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Dextromethorphan (DXM)

Published 19 January 2011.

Dextromethorphan has been used around the world as a cough medicine since the 1950s. It suppresses the central nervous system (CNS) to alleviate coughing. Dextromethorphan preparations available in Finland include Resilar®, Redol Comp® and Sir Ephedrin®. They can only be bought at pharmacies and some are prescription-only. There are a number of English street names for preparations containing dextromethorphan, including CCC, robos and skittles. In Finland, they are known as “Ressut”.

Historically, dextromethorphan abuse has been relatively rare; however, since 2000 it has grown steadily. People who use DMX recreationally tend to be children and young adults aged 12 to 20. In large doses dextromethorphan can have a similar effect to ketamine, phencyclidine (PCP) or LSD. The latest research suggests that it causes both mental and physical addiction. Currently, there is little data available on prevalence and incidence. However, evidence suggests that it is not highly addictive. Users develop a tolerance, requiring larger doses to produce the same effect. This also increases the risk of side effects.

It is possible that recreational users consider dextromethorphan a safe “high” as it has been on the market for decades and is easily available through pharmacies, particularly in the United States. It is also affordable and can be bought legally. Sufficient data are not available to assess its effect in large doses and in long-term use, which may reinforce the public perception of dextromethorphan as a safe substance. The rise in dextromethorphan abuse has recently led to calls from scientists for all dextromethorphan preparations to be available by prescription only.

Mechanism of action

Dextromethorphan ((+)-3-Methoxy-N-Methylmorphinan) has previously been classed as a synthetic opiate, similar to codeine. Based on current knowledge, it would be inappropriate to class DMX as an opiate as it does not bind to opiate receptors. When DMX is used recreationally, one of the key mechanisms of action is its ability to act as an NMDA receptor antagonist. This, in turn, suppresses glutamate, a central nervous system agonist. This can also cause central nervous system depression. Importantly, dextromethorphan is also a sigma-1 receptor agonist. Administered in large or extremely large doses, dextromethorphan may also bind to opiate receptors, inhibit serotonin reuptake, increase dopamine levels and cause adrenergic symptoms, including elevated blood pressure and heart rate.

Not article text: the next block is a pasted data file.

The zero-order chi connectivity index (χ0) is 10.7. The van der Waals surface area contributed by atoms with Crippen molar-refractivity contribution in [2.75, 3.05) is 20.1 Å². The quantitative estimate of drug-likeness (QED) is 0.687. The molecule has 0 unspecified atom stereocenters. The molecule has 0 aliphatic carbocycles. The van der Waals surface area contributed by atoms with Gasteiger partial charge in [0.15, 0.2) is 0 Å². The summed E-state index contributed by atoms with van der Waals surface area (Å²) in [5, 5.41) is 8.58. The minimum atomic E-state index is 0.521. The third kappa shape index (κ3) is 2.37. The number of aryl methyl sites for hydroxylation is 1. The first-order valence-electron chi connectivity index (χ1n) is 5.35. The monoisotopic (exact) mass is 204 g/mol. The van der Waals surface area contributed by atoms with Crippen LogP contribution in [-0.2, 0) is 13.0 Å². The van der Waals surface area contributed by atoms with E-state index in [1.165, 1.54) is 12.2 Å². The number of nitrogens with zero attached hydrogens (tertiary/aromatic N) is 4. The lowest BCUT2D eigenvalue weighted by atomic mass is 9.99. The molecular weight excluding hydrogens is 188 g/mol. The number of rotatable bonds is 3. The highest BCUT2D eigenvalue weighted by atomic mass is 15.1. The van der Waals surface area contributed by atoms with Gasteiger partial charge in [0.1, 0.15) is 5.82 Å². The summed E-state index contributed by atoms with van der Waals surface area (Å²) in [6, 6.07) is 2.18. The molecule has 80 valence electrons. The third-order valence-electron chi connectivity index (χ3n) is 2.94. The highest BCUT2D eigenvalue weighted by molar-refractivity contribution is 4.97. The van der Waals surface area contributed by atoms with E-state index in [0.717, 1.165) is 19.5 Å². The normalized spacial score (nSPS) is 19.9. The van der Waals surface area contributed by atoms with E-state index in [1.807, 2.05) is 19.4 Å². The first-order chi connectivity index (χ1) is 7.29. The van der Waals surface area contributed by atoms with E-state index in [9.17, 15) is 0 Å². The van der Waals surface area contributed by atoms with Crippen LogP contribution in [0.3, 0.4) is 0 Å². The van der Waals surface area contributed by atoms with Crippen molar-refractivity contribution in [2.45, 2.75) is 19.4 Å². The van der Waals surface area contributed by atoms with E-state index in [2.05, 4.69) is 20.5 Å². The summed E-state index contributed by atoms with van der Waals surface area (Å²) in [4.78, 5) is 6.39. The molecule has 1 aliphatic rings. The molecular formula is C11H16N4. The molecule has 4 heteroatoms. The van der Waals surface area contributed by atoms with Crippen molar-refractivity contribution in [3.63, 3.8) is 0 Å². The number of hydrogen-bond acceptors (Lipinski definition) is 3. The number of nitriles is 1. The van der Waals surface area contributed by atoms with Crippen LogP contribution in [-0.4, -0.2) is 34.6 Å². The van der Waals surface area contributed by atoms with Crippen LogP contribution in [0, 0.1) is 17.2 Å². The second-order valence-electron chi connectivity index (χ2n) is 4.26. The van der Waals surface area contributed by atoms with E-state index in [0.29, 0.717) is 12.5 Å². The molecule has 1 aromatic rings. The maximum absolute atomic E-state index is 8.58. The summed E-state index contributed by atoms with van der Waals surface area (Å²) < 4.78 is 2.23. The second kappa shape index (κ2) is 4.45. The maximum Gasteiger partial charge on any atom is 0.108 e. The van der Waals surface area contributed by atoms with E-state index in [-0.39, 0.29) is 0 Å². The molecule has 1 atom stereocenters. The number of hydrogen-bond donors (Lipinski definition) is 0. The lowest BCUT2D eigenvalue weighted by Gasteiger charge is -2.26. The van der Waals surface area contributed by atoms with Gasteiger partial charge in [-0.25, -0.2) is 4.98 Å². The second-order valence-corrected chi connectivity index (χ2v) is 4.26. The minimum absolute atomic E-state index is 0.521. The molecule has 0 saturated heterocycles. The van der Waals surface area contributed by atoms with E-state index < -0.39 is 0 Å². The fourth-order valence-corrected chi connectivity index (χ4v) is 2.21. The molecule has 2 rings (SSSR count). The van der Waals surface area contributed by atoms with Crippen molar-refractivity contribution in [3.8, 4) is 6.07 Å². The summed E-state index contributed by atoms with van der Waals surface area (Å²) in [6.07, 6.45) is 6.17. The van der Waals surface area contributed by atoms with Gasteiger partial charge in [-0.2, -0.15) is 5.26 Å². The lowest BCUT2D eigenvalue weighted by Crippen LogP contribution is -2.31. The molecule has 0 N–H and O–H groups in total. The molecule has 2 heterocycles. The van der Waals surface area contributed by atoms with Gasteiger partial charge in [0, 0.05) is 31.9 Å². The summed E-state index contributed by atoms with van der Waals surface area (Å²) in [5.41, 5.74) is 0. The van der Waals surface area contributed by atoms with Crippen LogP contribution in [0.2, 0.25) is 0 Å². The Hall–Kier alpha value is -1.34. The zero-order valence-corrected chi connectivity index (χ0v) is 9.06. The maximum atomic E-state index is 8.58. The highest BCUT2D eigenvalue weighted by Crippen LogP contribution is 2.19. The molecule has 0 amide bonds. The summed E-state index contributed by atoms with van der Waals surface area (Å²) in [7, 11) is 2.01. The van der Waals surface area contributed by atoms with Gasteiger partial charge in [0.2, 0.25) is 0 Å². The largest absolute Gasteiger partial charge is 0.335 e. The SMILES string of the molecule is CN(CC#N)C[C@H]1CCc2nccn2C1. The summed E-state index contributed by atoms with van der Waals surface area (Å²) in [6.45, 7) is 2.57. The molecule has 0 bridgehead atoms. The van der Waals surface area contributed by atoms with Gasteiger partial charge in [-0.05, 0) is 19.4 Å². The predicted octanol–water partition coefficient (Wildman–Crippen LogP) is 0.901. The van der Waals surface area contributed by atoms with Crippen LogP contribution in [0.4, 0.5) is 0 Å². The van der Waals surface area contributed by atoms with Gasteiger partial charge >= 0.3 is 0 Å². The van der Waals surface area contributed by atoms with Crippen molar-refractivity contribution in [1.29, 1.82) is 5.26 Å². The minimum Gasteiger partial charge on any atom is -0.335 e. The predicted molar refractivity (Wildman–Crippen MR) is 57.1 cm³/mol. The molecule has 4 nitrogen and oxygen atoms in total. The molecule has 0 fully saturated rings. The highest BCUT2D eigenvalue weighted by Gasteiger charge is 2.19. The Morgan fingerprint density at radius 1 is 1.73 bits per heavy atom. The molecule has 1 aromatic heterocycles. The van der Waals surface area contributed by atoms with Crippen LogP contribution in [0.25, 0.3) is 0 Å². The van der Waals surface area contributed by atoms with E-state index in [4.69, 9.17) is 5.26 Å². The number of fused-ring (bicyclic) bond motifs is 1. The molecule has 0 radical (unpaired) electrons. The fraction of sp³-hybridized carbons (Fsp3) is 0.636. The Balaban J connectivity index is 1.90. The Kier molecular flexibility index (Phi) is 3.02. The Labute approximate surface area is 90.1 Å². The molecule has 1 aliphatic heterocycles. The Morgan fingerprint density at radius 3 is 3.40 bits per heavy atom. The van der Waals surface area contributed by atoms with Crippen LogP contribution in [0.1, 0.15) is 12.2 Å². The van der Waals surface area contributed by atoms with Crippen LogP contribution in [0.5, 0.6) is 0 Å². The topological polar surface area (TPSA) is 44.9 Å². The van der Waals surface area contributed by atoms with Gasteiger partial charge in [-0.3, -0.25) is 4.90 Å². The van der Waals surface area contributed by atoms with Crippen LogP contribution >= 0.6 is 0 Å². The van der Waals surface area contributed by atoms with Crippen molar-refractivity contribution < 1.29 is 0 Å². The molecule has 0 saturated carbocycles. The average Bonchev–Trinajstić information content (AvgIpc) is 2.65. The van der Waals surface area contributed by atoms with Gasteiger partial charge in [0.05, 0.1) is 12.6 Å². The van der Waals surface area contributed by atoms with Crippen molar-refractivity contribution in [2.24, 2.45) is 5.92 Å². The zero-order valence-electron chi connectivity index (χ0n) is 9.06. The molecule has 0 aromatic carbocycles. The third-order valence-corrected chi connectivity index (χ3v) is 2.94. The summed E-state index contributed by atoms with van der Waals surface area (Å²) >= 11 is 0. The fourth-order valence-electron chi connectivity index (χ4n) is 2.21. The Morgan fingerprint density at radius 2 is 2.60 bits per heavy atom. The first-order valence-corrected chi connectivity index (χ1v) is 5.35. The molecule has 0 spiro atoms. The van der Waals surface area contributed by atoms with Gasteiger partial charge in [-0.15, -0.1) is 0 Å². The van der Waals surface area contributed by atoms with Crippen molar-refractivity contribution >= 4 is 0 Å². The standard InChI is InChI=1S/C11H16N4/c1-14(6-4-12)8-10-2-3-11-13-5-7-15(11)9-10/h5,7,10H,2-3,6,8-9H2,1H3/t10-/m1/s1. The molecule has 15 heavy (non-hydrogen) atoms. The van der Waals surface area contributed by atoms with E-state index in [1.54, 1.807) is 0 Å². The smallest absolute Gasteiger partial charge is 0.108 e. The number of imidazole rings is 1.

Dextromethorphan is well absorbed orally within 30 minutes. Used as a cough medicine, the desired effect is usually achieved within 15–30 minutes. When it is abused, the effects are slower to commence. DMX is subject to significant first-pass metabolism, thereby reducing its bioavailability. Its half-life is 2 to 4 hours. The duration of the effect is approximately 3 to 8 hours, depending on the dose. The rate of metabolism varies between individuals and some may be more susceptible to the intoxicating effect at lower doses. The duration of the effect may also vary and the side effects, including nausea, may affect users differently.

Effects and side effects

The medically recommended dose for adults when used as an antitussive or cough suppressant is 90–120mg per day, split into 30mg one-off doses. At this dosage, users will not experience intoxication, euphoria or addiction. Minor overdoses do not usually lead to side effects.

Dextromethorphan and its metabolite dextrorphan are so-called dissociative agents, responsible for producing out-of-body experiences. Hallucinations similar to those produced by phecyclidine (PCP) and ecstasy (MDMA) are also common. Some users report hallucinations that are distinctive from those produced by LSD, including closed-eye visual hallucinations. The exact effects are dependent on the individual, dose, tolerance and any other alcohol and medicines consumed concurrently. Table 1 lists the different stages of intoxication. The effects of the earlier stages may not be felt during the latter stages, a particular feature of dextromethorphan.

Table 1. Possible effects of dextromethorphan at different levels of intoxication.

Stage 1



Visual and aural symptoms


Stage 2

Strong visual and aural symptoms

Impaired balance


Increased energy

Stage 3

Reduced visual acuity and hearing

Intermittently lowered level of consciousness

Increased reaction time

Impaired cognition

Mania or panic

Partial dissociation

Stage 4

Complete dissociation

Hallucinations and delusions

Loss of coordination

In addition to the information listed in Table 1, the following potential effects have been recorded in the scientific literature: